On September 21 1991, Chris Eubank Sr. went to battle with Michael Watson in Tottenham, London. Michael Watson would never be the same again.
Ahead on points in the final round, it looked like Watson had the fight – but a devastating uppercut from a wild Eubank sent Watson soaring backwards and down onto the canvas.
The fight was stopped and Watson spent the next 40 days in a coma while doctors tried desperately to remove a blood clot from his brain.
Almost as if history was symmetrically repeated, Eubank’s son, Chris Eubank Jr., fought for the British middleweight title against Nick Blackwell last week.
At the time, Blackwell was the reigning British champion, but in a fight not too dissimilar to Jack Dempsey’s title shot against Jess Willard, Blackwell took a pummelling in almost every single round of the fight – leading Eubank Sr. to instruct his son to stop going for Blackwell’s head in fear of causing serious damage.
The fight was eventually stopped in the tenth when Blackwell was rushed to hospital with a bleed on the brain.
Though his condition seems to be stable, Blackwell remains in an induced coma.
In the days that followed the fight, both Chris Eubank Sr. and Jr. were interviewed by Channel Four editor Matt Frei who asked the pair a series of odd and unfair questions which could only have been answered controversially.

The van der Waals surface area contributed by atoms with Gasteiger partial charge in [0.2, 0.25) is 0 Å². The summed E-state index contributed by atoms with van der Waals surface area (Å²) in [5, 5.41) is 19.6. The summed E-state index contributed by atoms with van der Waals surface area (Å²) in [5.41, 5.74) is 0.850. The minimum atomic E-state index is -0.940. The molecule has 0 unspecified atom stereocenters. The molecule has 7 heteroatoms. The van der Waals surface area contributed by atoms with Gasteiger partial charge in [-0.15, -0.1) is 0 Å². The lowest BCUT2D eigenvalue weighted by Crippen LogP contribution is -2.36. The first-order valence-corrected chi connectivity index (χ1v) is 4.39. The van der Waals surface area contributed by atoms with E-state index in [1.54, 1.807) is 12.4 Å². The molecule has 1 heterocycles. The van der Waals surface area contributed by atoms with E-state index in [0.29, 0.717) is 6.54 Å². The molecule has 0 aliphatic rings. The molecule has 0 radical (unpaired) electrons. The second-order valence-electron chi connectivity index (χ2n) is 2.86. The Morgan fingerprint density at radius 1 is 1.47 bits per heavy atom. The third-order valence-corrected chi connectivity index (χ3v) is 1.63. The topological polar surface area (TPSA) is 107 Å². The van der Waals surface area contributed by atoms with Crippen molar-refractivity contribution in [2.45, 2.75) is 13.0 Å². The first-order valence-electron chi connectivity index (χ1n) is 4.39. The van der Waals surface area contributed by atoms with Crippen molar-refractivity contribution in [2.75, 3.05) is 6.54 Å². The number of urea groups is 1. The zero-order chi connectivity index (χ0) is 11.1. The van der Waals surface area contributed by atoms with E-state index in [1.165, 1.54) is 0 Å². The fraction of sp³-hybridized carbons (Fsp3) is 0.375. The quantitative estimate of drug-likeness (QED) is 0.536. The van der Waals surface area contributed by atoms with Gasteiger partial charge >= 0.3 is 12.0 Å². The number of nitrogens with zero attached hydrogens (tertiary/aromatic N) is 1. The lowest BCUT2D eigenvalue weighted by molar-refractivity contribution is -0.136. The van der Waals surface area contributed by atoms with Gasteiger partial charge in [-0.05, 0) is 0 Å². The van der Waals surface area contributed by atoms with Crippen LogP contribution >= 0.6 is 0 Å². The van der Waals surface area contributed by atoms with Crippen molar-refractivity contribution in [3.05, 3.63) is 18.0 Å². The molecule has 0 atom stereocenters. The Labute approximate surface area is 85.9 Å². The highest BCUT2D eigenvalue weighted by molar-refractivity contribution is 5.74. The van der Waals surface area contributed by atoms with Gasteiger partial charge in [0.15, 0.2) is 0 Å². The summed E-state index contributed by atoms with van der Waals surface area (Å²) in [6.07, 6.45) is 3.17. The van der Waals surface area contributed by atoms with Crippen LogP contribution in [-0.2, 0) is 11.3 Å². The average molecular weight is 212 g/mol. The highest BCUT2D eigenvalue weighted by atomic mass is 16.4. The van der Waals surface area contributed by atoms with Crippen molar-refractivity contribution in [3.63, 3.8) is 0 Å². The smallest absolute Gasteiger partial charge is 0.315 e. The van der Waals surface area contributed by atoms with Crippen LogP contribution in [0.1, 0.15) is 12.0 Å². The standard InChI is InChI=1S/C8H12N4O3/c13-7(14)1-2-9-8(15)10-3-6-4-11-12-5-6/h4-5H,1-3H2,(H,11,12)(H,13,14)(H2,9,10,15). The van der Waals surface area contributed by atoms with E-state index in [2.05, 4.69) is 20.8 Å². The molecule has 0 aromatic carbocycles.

The short clip from the interview seems to be very rocky from the beginning as the eccentric former world champion, Chris Eubank Sr. confronts the interviewer, saying:
Your line of questioning isn’t conducive to a good interview. It’s not going anywhere. It’s unfair.
However the hardest part of the interview is when Frei asks Eubank Jr. whether he would rather Nick Blackwell was in perfect health or whether he’d rather hold onto his belt, to which Chris replied:
That’s, that’s not a fair question. I’m not going to answer that question. This is my career. This is my life. I’m in there to do a job. I don’t wish any harm on anybody outside of the ring and I wish him a full recovery.
You can watch the clip below:
Boxing is a sport which has been plagued by controversy, criticism, and condemnation for the entirety of its existence.
At the end of the day it is two men or women using all of their will, determination, strength, and power to beat their opponents using only their fists.
Manny Pacquiao once said:
Boxing is a sport. We allow each other to hit each other, but I’m not treating my opponent like my enemy. We’re doing a job to entertain people.
I don’t think I could ever have said it any better.
We continue to wish Nick Blackwell a quick and thorough recovery.
Joseph Loftus is a Gold Standard NCTJ journalist with four years experience working for international and regional press.
As well as working for UNILAD and LADbible, Joseph has worked as Liverpool Correspondent for Unsigned & Independent Magazine, as well as stints with the Liverpool Echo and Warrington Guardian.